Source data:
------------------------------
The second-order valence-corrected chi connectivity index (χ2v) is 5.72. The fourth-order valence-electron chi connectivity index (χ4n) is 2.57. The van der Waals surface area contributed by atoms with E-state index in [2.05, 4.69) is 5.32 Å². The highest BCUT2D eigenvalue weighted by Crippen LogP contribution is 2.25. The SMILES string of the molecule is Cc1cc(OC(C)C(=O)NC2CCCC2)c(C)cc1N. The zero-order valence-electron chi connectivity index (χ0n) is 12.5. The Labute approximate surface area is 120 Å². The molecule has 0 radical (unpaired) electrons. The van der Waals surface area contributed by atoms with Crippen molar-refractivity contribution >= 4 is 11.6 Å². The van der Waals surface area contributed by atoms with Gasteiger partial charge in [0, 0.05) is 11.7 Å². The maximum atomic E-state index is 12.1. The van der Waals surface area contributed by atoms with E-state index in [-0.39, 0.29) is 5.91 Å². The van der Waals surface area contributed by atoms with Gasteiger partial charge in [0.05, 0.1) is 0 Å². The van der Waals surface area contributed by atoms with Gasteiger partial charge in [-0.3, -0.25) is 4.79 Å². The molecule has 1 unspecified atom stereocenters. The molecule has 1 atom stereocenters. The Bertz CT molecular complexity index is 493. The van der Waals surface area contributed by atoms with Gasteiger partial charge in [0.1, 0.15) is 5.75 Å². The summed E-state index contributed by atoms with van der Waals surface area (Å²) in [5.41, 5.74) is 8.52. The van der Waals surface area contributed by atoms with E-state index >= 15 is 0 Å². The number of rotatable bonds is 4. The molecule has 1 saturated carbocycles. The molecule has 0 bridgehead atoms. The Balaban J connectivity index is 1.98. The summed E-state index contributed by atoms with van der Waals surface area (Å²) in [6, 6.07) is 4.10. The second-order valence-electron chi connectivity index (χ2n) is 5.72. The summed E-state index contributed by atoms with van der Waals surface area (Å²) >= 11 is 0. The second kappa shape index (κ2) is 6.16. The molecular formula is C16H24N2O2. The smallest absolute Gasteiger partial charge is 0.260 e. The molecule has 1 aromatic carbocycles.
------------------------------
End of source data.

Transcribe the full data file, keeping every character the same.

The second-order valence-corrected chi connectivity index (χ2v) is 5.72. The fourth-order valence-electron chi connectivity index (χ4n) is 2.57. The van der Waals surface area contributed by atoms with E-state index in [2.05, 4.69) is 5.32 Å². The highest BCUT2D eigenvalue weighted by Crippen LogP contribution is 2.25. The SMILES string of the molecule is Cc1cc(OC(C)C(=O)NC2CCCC2)c(C)cc1N. The zero-order valence-electron chi connectivity index (χ0n) is 12.5. The Labute approximate surface area is 120 Å². The molecule has 0 radical (unpaired) electrons. The van der Waals surface area contributed by atoms with Crippen molar-refractivity contribution >= 4 is 11.6 Å². The van der Waals surface area contributed by atoms with Gasteiger partial charge in [0, 0.05) is 11.7 Å². The maximum atomic E-state index is 12.1. The van der Waals surface area contributed by atoms with E-state index in [-0.39, 0.29) is 5.91 Å². The van der Waals surface area contributed by atoms with Gasteiger partial charge in [0.05, 0.1) is 0 Å². The van der Waals surface area contributed by atoms with Gasteiger partial charge in [-0.3, -0.25) is 4.79 Å². The molecule has 1 unspecified atom stereocenters. The molecule has 1 atom stereocenters. The Bertz CT molecular complexity index is 493. The van der Waals surface area contributed by atoms with Gasteiger partial charge in [0.1, 0.15) is 5.75 Å². The summed E-state index contributed by atoms with van der Waals surface area (Å²) in [5.41, 5.74) is 8.52. The van der Waals surface area contributed by atoms with E-state index >= 15 is 0 Å². The number of rotatable bonds is 4. The molecule has 1 saturated carbocycles. The molecule has 0 bridgehead atoms. The Balaban J connectivity index is 1.98. The summed E-state index contributed by atoms with van der Waals surface area (Å²) in [6, 6.07) is 4.10. The second-order valence-electron chi connectivity index (χ2n) is 5.72. The summed E-state index contributed by atoms with van der Waals surface area (Å²) >= 11 is 0. The second kappa shape index (κ2) is 6.16. The molecular formula is C16H24N2O2. The smallest absolute Gasteiger partial charge is 0.260 e. The molecule has 1 aromatic carbocycles.